Typically, chemical reaction kinetics are calculated from initial rate studies. One reagent is held at an artificially high concentration so that the concentration is effectively constant, and the kinetic rates are calculated from the change in concentration of another reagent. The majority of the concentration changes are never captured beyond the first few minutes, so the experiment must be repeated multiple times under varying concentrations. If measured offline, the data that is collected can be subject to errors due to sampling and the compound's sensitivity to temperature, oxygen, or atmospheric water vapor. Reaction Progression Kinetics Analysis (RPKA) uses in situ data under synthetically relevant concentrations, and captures information throughout the whole experiment, ensuring that the complete reaction behavior can be accurately described.
In Situ Infrared Spectroscopy
For Better Understanding of Chemistry
Chemical kinetics studies using in situ mid-infrared spectroscopy deliver an improved understanding of reaction mechanism and pathway by providing concentration dependences of reacting components in situ and in real-time. Continuous data over the course of a reaction allows for the calculation of rate laws with fewer experiments due to the comprehensive nature of the data. In situ infrared spectroscopy is commonly used as complementary orthogonal information to offline analytical techniques, such as HPLC and NMR, often providing the missing piece of the puzzle that completes the understanding of the reaction.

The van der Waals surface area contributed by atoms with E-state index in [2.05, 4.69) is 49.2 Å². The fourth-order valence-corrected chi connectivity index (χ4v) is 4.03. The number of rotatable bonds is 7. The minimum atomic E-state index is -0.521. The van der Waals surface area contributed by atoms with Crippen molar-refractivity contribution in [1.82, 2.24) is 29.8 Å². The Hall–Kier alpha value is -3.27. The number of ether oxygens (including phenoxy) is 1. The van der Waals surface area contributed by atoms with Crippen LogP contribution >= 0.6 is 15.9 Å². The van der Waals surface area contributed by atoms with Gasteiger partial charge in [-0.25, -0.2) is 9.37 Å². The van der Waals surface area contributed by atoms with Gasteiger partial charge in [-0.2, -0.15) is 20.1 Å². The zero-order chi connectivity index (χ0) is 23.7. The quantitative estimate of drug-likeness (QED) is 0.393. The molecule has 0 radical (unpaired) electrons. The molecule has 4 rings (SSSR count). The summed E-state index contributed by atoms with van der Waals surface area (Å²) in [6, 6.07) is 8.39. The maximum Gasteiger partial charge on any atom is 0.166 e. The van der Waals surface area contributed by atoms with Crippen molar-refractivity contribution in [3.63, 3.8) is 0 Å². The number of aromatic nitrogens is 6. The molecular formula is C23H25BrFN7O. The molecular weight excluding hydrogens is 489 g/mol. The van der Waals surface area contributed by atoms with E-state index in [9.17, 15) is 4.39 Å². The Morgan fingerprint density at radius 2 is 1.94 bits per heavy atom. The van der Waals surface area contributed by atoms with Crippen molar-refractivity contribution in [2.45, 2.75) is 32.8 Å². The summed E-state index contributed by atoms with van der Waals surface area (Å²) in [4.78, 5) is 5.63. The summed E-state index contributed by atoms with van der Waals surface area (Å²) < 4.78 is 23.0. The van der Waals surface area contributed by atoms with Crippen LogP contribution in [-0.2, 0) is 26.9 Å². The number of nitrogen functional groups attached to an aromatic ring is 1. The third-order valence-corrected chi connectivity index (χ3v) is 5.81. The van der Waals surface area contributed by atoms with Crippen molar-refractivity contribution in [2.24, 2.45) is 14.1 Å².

Rationalizing Kinetics in C-H Activations
via Graphical Analysis
Ryan Baxter, Ph.D., Blackmond Lab: Scripps Research Institute
In this palladium catalyzed C-H activation chemistry, Ryan Baxter takes advantage of modern instrumentation to provide comprehensive data-rich information about reaction progression throughout the entire course of a reaction under synthetically relevant conditions. Due to the amount of information collected during a single experiment, kinetics calculations to support reaction mechanistic theory can be obtained with relatively few experiments.
Initial rate studies use an artificially high concentration of a reagent, with interest in only the concentrations of very few samples (shown in blue) at very start of the reaction. The data typically represents only a few samples analyzed by offline techniques such as HPLC. This ignores the majority of the concentration data (shown in black) as the reaction progresses to completion. For practical purposes, this data is not analyzed simply because it is too difficult to collect and analyze so many samples, leading to this potential information being discarded.
Using in situ FTIR spectroscopy allows the user to fully interrogate the kinetics of the reaction system throughout the entire course of the reaction so that no information is missed. Absorbance data (3D spectra) is trended over time or converted into concentration (2D trend) after calibration by offline NMR. Direct quantitative measurement of the reagent and the product is then made from the in situ spectroscopic data in real time. In situ mid-infrared allows chemical kinetics studies with fewer experiments due to high density and information rich data.